Anxiety, by definition, is an irrational fear of something. Now I’ve heard the term ‘maths anxiety’ bandied about and know that according to empirical research this phenomenon exists – though for some reason you never hear about ‘English anxiety’ or ‘geography anxiety’*.
Whatever the reason for its existence, this week the maths anxiety of some of my students smacked me in the face.
Here’s the situation: mid-year exam coming up, students are given summary sheet templates to organise their notes and have some class time to do so. In theory, a perfect opportunity to revise a semester’s worth of work, practice questions and put together notes that can provide guidance during the exam.
For the Maths Anxiety Kid, instead this means leaving all books closed and pens out of sight, before finally writing a couple of words in their book, shortly followed by tearing out the page. The Maths Anxiety Kid will also engage in an interplay of offering to hand out sheets, clean the board, becoming argumentative about starting their work and endlessly wandering around the room.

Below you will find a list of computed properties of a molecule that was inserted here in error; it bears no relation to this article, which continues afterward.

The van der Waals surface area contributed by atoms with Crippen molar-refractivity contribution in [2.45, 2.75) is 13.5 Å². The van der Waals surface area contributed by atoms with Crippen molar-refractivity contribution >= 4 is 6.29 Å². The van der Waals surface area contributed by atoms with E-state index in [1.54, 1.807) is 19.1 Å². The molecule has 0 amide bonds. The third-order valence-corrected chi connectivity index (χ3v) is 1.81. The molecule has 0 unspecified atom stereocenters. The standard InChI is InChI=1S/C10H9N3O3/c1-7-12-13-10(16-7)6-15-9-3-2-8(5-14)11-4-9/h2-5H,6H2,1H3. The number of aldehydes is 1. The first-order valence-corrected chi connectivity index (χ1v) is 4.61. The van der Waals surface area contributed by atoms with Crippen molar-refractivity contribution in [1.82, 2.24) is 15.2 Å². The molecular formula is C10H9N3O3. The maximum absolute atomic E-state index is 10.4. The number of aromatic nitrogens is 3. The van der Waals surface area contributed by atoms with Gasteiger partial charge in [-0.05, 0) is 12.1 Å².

On catching up with the Maths Anxiety Kid at a subsequent lunch or recess, he/she will have little to no recollection of the content of the lesson. Every persuasive technique picked up in English class will be tried on me to avoid revisiting the learning that was supposed to happen and putting pen to paper as we talk through a problem.
The Maths Anxiety Kid is a serial avoider, who lacks persistence and drive. In short, they hold a fixed mindset, perceiving their abilities in maths to be innate.
As teachers or parents or friends, our job is to help them turn this mindset around. Any display of effort and understanding should be celebrated and opportunities to use maths in a fun way, for example with games and puzzles, should be seized.
* Possible exception is ‘science anxiety’. I’m sure I had a mild form of it in high school.